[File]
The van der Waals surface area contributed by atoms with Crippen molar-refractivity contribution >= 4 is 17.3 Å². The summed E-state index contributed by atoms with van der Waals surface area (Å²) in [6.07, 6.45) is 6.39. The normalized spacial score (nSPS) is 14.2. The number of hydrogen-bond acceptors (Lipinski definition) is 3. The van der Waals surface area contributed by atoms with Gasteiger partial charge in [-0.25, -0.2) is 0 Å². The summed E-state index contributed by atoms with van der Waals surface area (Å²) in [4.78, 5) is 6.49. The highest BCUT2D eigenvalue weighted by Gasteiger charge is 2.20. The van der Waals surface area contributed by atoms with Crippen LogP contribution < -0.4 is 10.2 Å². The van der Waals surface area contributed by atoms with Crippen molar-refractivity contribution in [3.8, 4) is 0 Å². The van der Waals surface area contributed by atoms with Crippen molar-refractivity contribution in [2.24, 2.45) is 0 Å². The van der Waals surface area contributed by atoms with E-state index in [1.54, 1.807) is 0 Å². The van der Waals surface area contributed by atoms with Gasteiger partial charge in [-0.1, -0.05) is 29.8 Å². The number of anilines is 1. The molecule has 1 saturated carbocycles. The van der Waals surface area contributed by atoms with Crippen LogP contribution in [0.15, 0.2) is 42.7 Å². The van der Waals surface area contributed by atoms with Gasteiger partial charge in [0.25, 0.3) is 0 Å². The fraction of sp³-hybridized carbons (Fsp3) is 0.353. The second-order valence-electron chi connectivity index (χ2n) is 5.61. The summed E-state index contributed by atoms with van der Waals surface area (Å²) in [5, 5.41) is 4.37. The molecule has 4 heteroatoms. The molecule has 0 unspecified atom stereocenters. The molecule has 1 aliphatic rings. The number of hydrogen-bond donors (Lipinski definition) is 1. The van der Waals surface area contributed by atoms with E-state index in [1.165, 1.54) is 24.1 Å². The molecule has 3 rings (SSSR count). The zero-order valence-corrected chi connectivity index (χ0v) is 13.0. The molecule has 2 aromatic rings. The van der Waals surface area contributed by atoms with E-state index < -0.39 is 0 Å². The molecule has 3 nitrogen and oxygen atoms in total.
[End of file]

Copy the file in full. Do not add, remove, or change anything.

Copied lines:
The van der Waals surface area contributed by atoms with Crippen molar-refractivity contribution >= 4 is 17.3 Å². The summed E-state index contributed by atoms with van der Waals surface area (Å²) in [6.07, 6.45) is 6.39. The normalized spacial score (nSPS) is 14.2. The number of hydrogen-bond acceptors (Lipinski definition) is 3. The van der Waals surface area contributed by atoms with Gasteiger partial charge in [-0.25, -0.2) is 0 Å². The summed E-state index contributed by atoms with van der Waals surface area (Å²) in [4.78, 5) is 6.49. The highest BCUT2D eigenvalue weighted by Gasteiger charge is 2.20. The van der Waals surface area contributed by atoms with Crippen LogP contribution < -0.4 is 10.2 Å². The van der Waals surface area contributed by atoms with Crippen molar-refractivity contribution in [3.8, 4) is 0 Å². The van der Waals surface area contributed by atoms with Crippen molar-refractivity contribution in [2.24, 2.45) is 0 Å². The van der Waals surface area contributed by atoms with E-state index in [1.54, 1.807) is 0 Å². The van der Waals surface area contributed by atoms with Gasteiger partial charge in [-0.1, -0.05) is 29.8 Å². The number of anilines is 1. The molecule has 1 saturated carbocycles. The van der Waals surface area contributed by atoms with Crippen LogP contribution in [0.15, 0.2) is 42.7 Å². The van der Waals surface area contributed by atoms with Gasteiger partial charge in [0.25, 0.3) is 0 Å². The fraction of sp³-hybridized carbons (Fsp3) is 0.353. The second-order valence-electron chi connectivity index (χ2n) is 5.61. The summed E-state index contributed by atoms with van der Waals surface area (Å²) in [5, 5.41) is 4.37. The molecule has 4 heteroatoms. The molecule has 0 unspecified atom stereocenters. The molecule has 1 aliphatic rings. The number of hydrogen-bond donors (Lipinski definition) is 1. The van der Waals surface area contributed by atoms with E-state index in [1.165, 1.54) is 24.1 Å². The molecule has 3 rings (SSSR count). The zero-order valence-corrected chi connectivity index (χ0v) is 13.0. The molecule has 2 aromatic rings. The van der Waals surface area contributed by atoms with E-state index < -0.39 is 0 Å². The molecule has 3 nitrogen and oxygen atoms in total.